in Colorado and enjoys mountain biking, snowboarding and travel.



Second Place

Gary Johnson

"Imagination"

Watercolor , 22" x 21"

Sale Price $1750

Artist Statement – “Imagination”

The “Dynamics of Dominance and Value” in the abstract art Imagination that I created are but two of the design elements and principles that have become the central theme in the work I produce, exhibit and teach. Dominance is exhibited in many ways: color, shape, texture, and line are all forms of dominance utilized in this work. The predominantly warm colors are balanced with a small grouping of subordinated cooler colors.

The dominance of multiple curvilinear shapes are offset nicely by smaller geometric shapes. These are the two key forms of dominance that I try to produce when working on a watercolor abstract. Other elements that tend to support these characteristics of my work are textures which are derived in multiple ways as well as the use of line to help pull the piece together and the multiple washes that allow the transparency of watercolor to come shining through providing changes in value throughout the composition.

 

Biography

Gary Johnson, Fayetteville, AR is primarily a watercolor artist but thoroughly enjoys the results that acrylic mediums allow. Gary has lived and worked in many different areas of the US and became interested in art as he grew closer to retirement. He’s a self-taught artist, although he has taken numerous work shops around the country and has studied numerous texts and journals on the subject to enhance his skill level. He’s a Signature Artist in Excellence in the South Carolina Watermedia Society and is a member of many regional and national watermedia organizations around the country. He was recently ju-
ried into the Watercolor USA Exhibition, the Rocky Mountain National Watermedia Ex-hibition, and the Signature American Watermedia International Exhibition.



Third Place

Gerald Chodak

"After the Rain"

Acrylic on Canvas , 48" x 48"

Sale Price $2800

About This Painting

 

“After the Rain” is a 48″ x 48″ Acrylic on Canvas Painting influenced by a rainbow I saw after a heavy rain in Florida.

 

Biography

 

My introduction to the visual arts came about in the latter part of my first career as a surgeon when I was exposed to the world of glass blowing.  I personally found surgery to be an artistic expression but with obvious limitations.  Blowing glass offered an opportunity to do “surgery” on the glass to create interesting shapes with the added excitement achieved with a varied color palette.   After 13 years of working with glass and showing my work in five galleries, however, I found the need to explore painting.  I began with classes at the Boca Raton Museum School of Art in Boca Raton, Florida and the Old School Square in Delray Beach, Fl.   Whereas blowing glass required pre-work planning and had a time constraint, painting has allowed me more spontaneity and freedom with time to react to each painting as it develops.   I can work on a piece, put it aside and return to it at any time until I feel it is complete.    If something doesn’t feel quite right, I can change or modify it until I am satisfied.  Another freedom with painting is the ability to combine any colors of my choosing.  With glass, physical attributes of some colors prevent them from being combined together.  I find my direction with both mediums has been greatly influenced by the abstract colorist painters of the early and mid 20thcentury.   Color evokes a special reaction in me.  I don’t simply see it but rather I react to it emotionally, whether it is the changing colors in the ocean or sky, the flowers in my garden or the birds flying by. My goal is to evoke a similar reaction for myself as I watch the colors of the paints merge together and explode off the canvas, creating combinations that are often unexpected. Constant excitement influences my art as I prefer to display organic, non-objective shapes, which encourages the viewer to find their own message.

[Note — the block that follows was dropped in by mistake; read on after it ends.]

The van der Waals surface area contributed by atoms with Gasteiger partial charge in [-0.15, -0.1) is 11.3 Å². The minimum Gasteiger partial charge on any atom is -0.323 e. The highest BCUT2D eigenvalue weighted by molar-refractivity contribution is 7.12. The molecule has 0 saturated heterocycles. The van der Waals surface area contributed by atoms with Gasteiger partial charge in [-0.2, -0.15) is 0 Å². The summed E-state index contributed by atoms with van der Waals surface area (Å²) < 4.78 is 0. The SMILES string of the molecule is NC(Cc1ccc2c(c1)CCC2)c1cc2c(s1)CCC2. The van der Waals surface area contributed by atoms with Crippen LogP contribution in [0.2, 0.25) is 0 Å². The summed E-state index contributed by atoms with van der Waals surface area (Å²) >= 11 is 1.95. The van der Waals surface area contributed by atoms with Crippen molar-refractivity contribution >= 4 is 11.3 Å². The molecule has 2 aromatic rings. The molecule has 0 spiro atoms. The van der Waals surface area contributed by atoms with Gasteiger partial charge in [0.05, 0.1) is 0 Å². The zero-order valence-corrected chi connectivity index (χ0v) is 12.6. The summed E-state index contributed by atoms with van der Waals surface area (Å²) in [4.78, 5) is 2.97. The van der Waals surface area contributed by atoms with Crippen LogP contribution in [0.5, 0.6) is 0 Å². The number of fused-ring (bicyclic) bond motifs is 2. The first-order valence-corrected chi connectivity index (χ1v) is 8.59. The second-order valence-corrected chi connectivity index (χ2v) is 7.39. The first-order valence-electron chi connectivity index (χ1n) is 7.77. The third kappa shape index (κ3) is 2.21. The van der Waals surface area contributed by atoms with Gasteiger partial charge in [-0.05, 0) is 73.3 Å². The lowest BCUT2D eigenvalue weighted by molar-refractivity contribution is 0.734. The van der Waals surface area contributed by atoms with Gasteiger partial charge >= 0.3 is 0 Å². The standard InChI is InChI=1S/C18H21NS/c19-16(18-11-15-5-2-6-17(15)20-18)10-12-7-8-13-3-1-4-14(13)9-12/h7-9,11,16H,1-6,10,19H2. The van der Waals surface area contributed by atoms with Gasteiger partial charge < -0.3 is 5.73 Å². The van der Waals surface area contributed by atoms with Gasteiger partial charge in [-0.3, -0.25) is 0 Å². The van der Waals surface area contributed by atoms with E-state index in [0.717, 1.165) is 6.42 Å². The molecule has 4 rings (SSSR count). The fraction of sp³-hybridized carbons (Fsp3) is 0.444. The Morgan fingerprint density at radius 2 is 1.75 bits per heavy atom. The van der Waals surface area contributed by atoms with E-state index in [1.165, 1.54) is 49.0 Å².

Fourth Place

Stephen J Daly

"CONSTRUCT (radio)"

ink on paper , 20 " x 27 1/2"

Sale Price $1800

 

Creative Statement

CONSTRUCT (radio) is one of several drawings I group as SIGNALS which reference abstract and symbolic images used in communication such as STEM or musical notations. I have also long enjoyed calligraphy. Letter forms do not have to be understood to have a point of view either compositionally or in terms of content.

I used black and white in this piece to add a mechanical feel which may look like electrical or wi-fi waves shooting across space. Loud and soft lines make tones.

As these waves are invisible in real life the presence here reminded me of a radio signal…thus the (radio) in the title.

Biography

The formative years for me artistically were those spent in undergraduate and graduate studies at San Jose State University and Cranbrook Academy of Art, respectively. San Jose State University had a very active art department and was close enough to the San Francisco Bay Area to allow plenty of museum, gallery, and studio visits. My struggle during this period was to find a medium I liked and determine what my artistic voice was to be. In San Jose, and again at Cranbrook in Bloomfield Hills, Michigan, I explored the mysteries of metal casting and found a formal and visual language in a machine/man, machine/animal synthesis much expanded and grounded a few years later during a two-year grant period (on the Prix de Rome) at the American Academy in Rome where I could work, look and think, all the time.

My first teaching position at the University of Minnesota was followed by almost a decade at Humboldt State Univ. in Northern California (less the 2 years in Rome) central Texas. The move to Texas, to fill a position in sculpture at the University, saw the introduction of a distinctly figurative element in my sculpture and the beginning of drawing as an art form (as opposed to sketches for sculpture). The concepts of “situational” work and of “particulated” imagery (many independent forms working as a whole) continue today. Ideas swirl around how we communicate with each other and with the natural world.

 



Honorable Mention